Thinking of providing foster care for a child in Minnesota? There are many good reasons to become a foster parent, and just as many benefits to the child you foster. If you’re looking for information on how you become a foster parent, here’s an overview of the process.
First of all, what exactly does being a foster parent encompass? As a foster parent, you will be providing care for a child on a temporary basis. Children who are in foster care are in the temporary custody of the state; their birth parents (or whoever had custody of the children before they entered foster care) still have parental rights, and the children will be returned to their parents at a later date if this is possible and in the children’s best interests. Fostering is not like adoption in that adoption is a permanent transfer of parental rights to you. You should go into foster care with the firm understanding that the child may return to his or her birth family at a later date, even if there is a possibility that this won’t be possible and that you will be given the opportunity to adopt the child.
You start the foster parent application process by contacting a county foster care agency. In Minnesota, the Minnesota Adoption Resource Network can help you get started (don’t be confused by the word “adoption” in their name!). The general process involves attending an orientation meeting where you’ll get detailed information about fostering, submitting an application, going through a home study and licensing process, and undergoing a criminal background check. After all of this, you’ll receive training on how to be a foster parent—whew!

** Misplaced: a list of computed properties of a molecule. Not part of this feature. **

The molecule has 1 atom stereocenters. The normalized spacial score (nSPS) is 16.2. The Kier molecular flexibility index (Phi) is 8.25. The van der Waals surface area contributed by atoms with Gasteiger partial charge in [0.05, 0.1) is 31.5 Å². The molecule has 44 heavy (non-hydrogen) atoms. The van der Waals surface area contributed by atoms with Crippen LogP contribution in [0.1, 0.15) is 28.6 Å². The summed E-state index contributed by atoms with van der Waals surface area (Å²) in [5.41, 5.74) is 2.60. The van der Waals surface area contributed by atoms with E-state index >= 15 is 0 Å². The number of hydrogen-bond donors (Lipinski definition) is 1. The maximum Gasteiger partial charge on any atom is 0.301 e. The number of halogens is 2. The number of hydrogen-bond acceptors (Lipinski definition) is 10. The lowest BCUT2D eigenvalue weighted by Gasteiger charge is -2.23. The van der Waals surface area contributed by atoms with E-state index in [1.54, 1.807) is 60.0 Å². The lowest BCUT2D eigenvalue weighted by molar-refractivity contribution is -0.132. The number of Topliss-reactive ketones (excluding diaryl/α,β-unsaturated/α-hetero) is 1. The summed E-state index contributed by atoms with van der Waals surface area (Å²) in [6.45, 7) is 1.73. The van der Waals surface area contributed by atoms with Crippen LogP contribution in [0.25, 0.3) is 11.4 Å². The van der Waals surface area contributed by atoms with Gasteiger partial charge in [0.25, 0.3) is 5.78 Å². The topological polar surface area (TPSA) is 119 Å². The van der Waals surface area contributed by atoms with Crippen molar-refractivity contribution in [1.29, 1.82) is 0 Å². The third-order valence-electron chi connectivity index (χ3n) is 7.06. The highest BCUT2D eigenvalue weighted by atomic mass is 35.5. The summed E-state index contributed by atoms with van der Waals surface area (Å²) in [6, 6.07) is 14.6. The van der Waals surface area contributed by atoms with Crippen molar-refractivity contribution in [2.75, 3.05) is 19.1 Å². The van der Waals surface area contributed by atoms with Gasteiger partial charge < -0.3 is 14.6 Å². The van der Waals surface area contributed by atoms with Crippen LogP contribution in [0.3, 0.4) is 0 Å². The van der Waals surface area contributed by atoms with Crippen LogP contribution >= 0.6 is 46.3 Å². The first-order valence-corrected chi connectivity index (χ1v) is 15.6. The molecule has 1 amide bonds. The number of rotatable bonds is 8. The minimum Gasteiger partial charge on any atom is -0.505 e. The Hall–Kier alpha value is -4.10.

There aren’t any fees to become a foster parent, but the foster care agency will verify that you have enough income to meet your own needs. There aren’t any requirements about having parenting or child care experience, or owning your own home. You’ll receive a payment of about $20 a day to cover the child’s expenses, but obviously earning money is not a good reason to decide to foster!
Those were some of the legal issues that will be relevant to you if you decide to foster. You might also want to consider some more practical questions before you make your decision: how will your foster child get along with any other children in your house? Is your family supportive and understanding of your decision to foster? Many counties have foster parent networks; consider starting by attending one of these and asking experienced foster parents lots and lots of questions.
Any questions, we can’t give legal advice over email but if you are considering becoming a foster parent and feel you need an attorney call us to talk about your options.